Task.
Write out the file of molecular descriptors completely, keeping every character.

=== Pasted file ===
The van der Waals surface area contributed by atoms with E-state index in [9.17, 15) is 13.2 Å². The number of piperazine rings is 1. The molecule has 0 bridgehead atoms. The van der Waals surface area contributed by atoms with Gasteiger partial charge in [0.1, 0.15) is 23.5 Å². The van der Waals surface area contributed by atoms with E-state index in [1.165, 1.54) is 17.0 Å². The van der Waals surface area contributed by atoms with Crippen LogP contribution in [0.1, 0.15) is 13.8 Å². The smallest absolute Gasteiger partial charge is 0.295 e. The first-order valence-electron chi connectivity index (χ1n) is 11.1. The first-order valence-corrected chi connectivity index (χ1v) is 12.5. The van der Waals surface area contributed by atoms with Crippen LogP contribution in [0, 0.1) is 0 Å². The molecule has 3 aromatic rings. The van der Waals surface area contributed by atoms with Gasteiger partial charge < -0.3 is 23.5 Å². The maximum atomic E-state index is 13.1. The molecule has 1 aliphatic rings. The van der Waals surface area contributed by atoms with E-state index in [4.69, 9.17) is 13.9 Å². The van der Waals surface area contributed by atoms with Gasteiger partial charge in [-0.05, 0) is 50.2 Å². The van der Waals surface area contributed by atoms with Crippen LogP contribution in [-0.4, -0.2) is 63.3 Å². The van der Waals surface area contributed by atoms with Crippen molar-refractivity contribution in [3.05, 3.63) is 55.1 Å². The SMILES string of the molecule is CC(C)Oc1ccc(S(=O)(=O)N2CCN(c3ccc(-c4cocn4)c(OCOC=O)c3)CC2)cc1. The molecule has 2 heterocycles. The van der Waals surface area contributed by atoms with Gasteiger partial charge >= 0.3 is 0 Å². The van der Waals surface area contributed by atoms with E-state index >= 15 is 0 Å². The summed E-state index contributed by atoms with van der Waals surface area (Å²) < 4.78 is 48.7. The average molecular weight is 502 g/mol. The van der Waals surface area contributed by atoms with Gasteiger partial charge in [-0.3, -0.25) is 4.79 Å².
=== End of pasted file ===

The van der Waals surface area contributed by atoms with E-state index in [9.17, 15) is 13.2 Å². The number of piperazine rings is 1. The molecule has 0 bridgehead atoms. The van der Waals surface area contributed by atoms with Gasteiger partial charge in [0.1, 0.15) is 23.5 Å². The van der Waals surface area contributed by atoms with E-state index in [1.165, 1.54) is 17.0 Å². The van der Waals surface area contributed by atoms with Crippen LogP contribution in [0.1, 0.15) is 13.8 Å². The smallest absolute Gasteiger partial charge is 0.295 e. The first-order valence-electron chi connectivity index (χ1n) is 11.1. The first-order valence-corrected chi connectivity index (χ1v) is 12.5. The van der Waals surface area contributed by atoms with Crippen LogP contribution in [0, 0.1) is 0 Å². The molecule has 3 aromatic rings. The van der Waals surface area contributed by atoms with Gasteiger partial charge < -0.3 is 23.5 Å². The maximum atomic E-state index is 13.1. The molecule has 1 aliphatic rings. The van der Waals surface area contributed by atoms with E-state index in [4.69, 9.17) is 13.9 Å². The van der Waals surface area contributed by atoms with Gasteiger partial charge in [-0.05, 0) is 50.2 Å². The van der Waals surface area contributed by atoms with Crippen LogP contribution in [-0.4, -0.2) is 63.3 Å². The van der Waals surface area contributed by atoms with Crippen molar-refractivity contribution in [3.05, 3.63) is 55.1 Å². The SMILES string of the molecule is CC(C)Oc1ccc(S(=O)(=O)N2CCN(c3ccc(-c4cocn4)c(OCOC=O)c3)CC2)cc1. The molecule has 2 heterocycles. The van der Waals surface area contributed by atoms with Gasteiger partial charge >= 0.3 is 0 Å². The van der Waals surface area contributed by atoms with E-state index >= 15 is 0 Å². The summed E-state index contributed by atoms with van der Waals surface area (Å²) < 4.78 is 48.7. The average molecular weight is 502 g/mol. The van der Waals surface area contributed by atoms with Gasteiger partial charge in [-0.3, -0.25) is 4.79 Å².